Commerce and Conquest in the Mediterranean, 1100–1500: 1st Edition (Hardback) book cover

Commerce and Conquest in the Mediterranean, 1100–1500

1st Edition

By David Abulafia


360 pages

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Hardback: 9780860783770
pub: 1993-07-16
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From the 12th century onwards merchants from the north Italian and southern French towns were able to take advantage of Christian conquests in southern Italy, Sicily and the Levant to penetrate and dominate the markets of these regions and of North Africa. The articles collected in this volume examine the economic, social and religious impact of this combination of trade and conquest . They include studies of the survival of Jews and Muslims in Sicily, of the debate about the 'under-development' of medieval southern Italy, Sicily and Sardinia, of relations between the rulers of those regions and the merchants, and of mercantile penetration into the kingdom of Jerusalem, Cyprus and Tunis in the wake of Crusaders and Sicilian kings. A partir du 12e siècle, les marchands venant des villes du Nord de l’Italie et du Sud de la France étaient devenus à même de tirer avantage des conquêtes chrétiennes en Italie du Sud, en Sicile et dans le Levant et de pénétrer, ainsi que de dominer les marchés de ces différentes régions et de l’Afrique du Nord. Les articles rassemblés dans ce volume examinent l’impact économique, social et religieux de cette association entre la conquête et le commerce. Le recueil comprend des études sur la survie des Juifs et des Musulmans en Sicile, sur le débat à propos du ’sous-développement’ de l’Italie méridionale, de la Sicile et de la Sardaigne au Moyen Age, sur les rapports entre les dirigeants de ces régions et les marchands, ainsi que sur la pénétration mercantile du royaume de Jérusalem, de Chypre et de Tunis, dans le sillon des Croisés et des rois de Sicile.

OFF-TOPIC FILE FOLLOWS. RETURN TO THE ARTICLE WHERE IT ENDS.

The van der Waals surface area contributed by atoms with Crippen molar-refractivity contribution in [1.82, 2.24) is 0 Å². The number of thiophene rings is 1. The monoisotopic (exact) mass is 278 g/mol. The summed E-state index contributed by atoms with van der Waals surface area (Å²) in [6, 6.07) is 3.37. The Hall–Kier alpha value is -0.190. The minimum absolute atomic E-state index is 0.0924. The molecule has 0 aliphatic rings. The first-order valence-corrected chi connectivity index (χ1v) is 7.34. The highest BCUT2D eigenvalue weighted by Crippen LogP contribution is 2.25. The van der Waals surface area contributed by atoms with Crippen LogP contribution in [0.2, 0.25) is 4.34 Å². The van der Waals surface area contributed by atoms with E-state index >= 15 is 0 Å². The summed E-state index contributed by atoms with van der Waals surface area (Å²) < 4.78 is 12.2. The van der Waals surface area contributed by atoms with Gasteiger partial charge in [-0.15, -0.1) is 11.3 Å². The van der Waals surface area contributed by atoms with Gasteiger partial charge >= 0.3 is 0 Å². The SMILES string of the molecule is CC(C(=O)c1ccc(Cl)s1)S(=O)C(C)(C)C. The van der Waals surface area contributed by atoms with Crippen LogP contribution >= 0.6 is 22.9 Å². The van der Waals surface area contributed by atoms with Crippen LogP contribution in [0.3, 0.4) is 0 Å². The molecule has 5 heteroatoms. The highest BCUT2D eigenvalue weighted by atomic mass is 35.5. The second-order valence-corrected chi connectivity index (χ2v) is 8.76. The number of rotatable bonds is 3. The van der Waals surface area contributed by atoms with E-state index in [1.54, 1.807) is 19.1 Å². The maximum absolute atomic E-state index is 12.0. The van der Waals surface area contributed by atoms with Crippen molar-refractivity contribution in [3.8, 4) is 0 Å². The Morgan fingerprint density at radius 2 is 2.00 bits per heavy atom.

Table of Contents

Contents: Introduction; Southern Italy, Sicily and Sardinia in the medieval Mediterranean economy; Le origini del dualismo economico italiano; The end of Muslim Sicily; L’attività commerciale genovese nell’Africa normanna: la città di Tripoli; The reputation of a Norman king in Angevin Naples; Pisan commercial colonies and consulates in 12th-century Sicily; A Tyrrhenian triangle: Tuscany, Sicily, Tunis, 1277-1300; Una communità ebraica della Sicilia occidentale: Erice 1298-1304; The Crown and the economy under Ferrante of Naples (1458-1494); Gli italiani fuori Italia; The Levant trade of the minor cities in the 13th and 14th centuries: strengths and weaknesses; The merchants of Messina: Levant trade and domestic economy; The Anconitan privileges in the kingdom of Jerusalem and the Levant trade of Ancona; Narbonne, the lands of the Crown of Aragon and the Levant trade 1187-1400; Genoa and the security of the seas: the mission of Babilano Lomellino in 1350; Invented Italians in the Courtois Charters; Index.

About the Series

Variorum Collected Studies

The first title in the Variorum Collected Studies series was published in 1970. Since then well over 1000 titles have appeared in the series, and it has established a well-earned international reputation for the publication of key research across a whole range of subjects within the fields of history.

The history of the medieval world remains central to the series, with Byzantine studies a particular speciality, but the range of titles extends from Hellenistic philosophy and the history of the Roman empire and early Christianity, through the Renaissance and Reformation, up to the 20th century. Islamic Studies forms another major strand as do the histories of science, technology and medicine.

Each title in the Variorum Collected Studies series brings together for the first time a selection of articles by a leading authority on a particular subject. These studies are reprinted from a vast range of learned journals, Festschrifts and conference proceedings. They make available research that is scattered, even inaccessible in all but the largest and most specialized libraries. With a new introduction and index, and often with new notes and previously unpublished material, they constitute an essential resource. 

For further information about contributing to the series please contact Michael Greenwood at

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Subject Categories

BISAC Subject Codes/Headings:
HISTORY / General